Two officers placed on administrative leave following the February shooting of an autistic teen have been cleared off all wrongdoing.
The Cook County State's Attorney's office, in reviewing an investigation done by the Illinois State Police Public Integrity Task Force, indicated the officers did not use unnecessary force when they shot and killed Stephon Watts.
Police said Watts, 15, lunged at them with a steak knife and that they feared for their safety. A source close to the case at the time described it as "a nine-inch, black-handled, pointed, sharpened, steak knife."
The family disputed that. They said the teen was just holding a butter knife and that deadly force wasn't necessary. Watts' mother, Danelene Watts, said the knife her son was holding didn't at all resemble the knife shown in a photo released Tuesday by Calumet City police.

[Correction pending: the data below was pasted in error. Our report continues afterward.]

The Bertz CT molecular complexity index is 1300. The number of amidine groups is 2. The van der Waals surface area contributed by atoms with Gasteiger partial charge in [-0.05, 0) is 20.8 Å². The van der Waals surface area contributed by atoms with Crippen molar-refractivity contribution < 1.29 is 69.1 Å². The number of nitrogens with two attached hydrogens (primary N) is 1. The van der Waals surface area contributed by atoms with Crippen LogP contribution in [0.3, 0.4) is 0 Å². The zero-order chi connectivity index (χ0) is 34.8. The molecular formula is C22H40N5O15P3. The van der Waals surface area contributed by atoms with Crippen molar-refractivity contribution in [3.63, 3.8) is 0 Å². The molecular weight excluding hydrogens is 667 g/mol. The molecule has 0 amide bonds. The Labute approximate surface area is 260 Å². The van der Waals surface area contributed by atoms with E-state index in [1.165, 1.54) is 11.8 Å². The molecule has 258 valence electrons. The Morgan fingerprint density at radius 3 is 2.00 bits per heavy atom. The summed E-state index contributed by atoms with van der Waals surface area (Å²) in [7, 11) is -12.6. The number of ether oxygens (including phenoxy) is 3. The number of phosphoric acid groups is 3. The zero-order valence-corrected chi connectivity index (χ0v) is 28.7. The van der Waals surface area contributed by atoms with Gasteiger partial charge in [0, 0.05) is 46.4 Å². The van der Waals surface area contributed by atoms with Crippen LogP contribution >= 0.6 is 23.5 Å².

"My husband knows. I know. His brother knows what kind of knife it was. We were there," she said. "My son has been murdered by trained police officers. ... A great injustice was done to my baby."
The family had previously said officers used a Taser to control the boy on previous visits to the home, on the 500 block of Forsythe Avenue.
The boy's death sparked outrage from many in the community.
"It was a wrongful, unnecessary use of force, and it killed him without a chance," the Rev. Jesse Jackson, who came to the family's side, said a day after the boy's death.
Chief Edward Gilmore defended his officers' actions, saying they acted in self defense. In a statement Tuesday, he expressed condolences to Watts' family for their "tragic loss."
The family plans to speak out at a town hall meeting April 23.
|Calumet City police released this photo of the knife they said Stephon Watts had in his hand when he lunged at officers on Feb. 1, 2012.|